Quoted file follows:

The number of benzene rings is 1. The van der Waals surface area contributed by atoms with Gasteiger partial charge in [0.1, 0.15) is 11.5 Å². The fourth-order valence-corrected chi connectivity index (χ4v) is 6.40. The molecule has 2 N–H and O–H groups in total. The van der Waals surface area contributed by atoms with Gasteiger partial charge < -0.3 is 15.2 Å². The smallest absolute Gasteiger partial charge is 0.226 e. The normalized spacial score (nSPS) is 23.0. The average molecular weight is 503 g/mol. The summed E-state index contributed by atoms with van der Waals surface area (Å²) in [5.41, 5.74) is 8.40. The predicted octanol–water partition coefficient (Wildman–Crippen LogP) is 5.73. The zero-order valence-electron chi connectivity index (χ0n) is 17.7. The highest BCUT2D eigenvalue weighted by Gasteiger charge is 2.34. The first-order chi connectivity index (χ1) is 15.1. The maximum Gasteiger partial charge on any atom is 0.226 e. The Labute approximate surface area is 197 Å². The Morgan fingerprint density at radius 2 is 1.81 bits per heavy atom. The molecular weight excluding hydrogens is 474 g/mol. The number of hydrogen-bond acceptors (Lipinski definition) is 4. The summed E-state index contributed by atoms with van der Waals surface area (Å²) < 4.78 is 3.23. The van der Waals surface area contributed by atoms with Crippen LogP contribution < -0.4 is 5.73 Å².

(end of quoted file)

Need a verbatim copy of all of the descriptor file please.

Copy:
The number of benzene rings is 1. The van der Waals surface area contributed by atoms with Gasteiger partial charge in [0.1, 0.15) is 11.5 Å². The fourth-order valence-corrected chi connectivity index (χ4v) is 6.40. The molecule has 2 N–H and O–H groups in total. The van der Waals surface area contributed by atoms with Gasteiger partial charge < -0.3 is 15.2 Å². The smallest absolute Gasteiger partial charge is 0.226 e. The normalized spacial score (nSPS) is 23.0. The average molecular weight is 503 g/mol. The summed E-state index contributed by atoms with van der Waals surface area (Å²) in [5.41, 5.74) is 8.40. The predicted octanol–water partition coefficient (Wildman–Crippen LogP) is 5.73. The zero-order valence-electron chi connectivity index (χ0n) is 17.7. The highest BCUT2D eigenvalue weighted by Gasteiger charge is 2.34. The first-order chi connectivity index (χ1) is 15.1. The maximum Gasteiger partial charge on any atom is 0.226 e. The Labute approximate surface area is 197 Å². The Morgan fingerprint density at radius 2 is 1.81 bits per heavy atom. The molecular weight excluding hydrogens is 474 g/mol. The number of hydrogen-bond acceptors (Lipinski definition) is 4. The summed E-state index contributed by atoms with van der Waals surface area (Å²) < 4.78 is 3.23. The van der Waals surface area contributed by atoms with Crippen LogP contribution < -0.4 is 5.73 Å².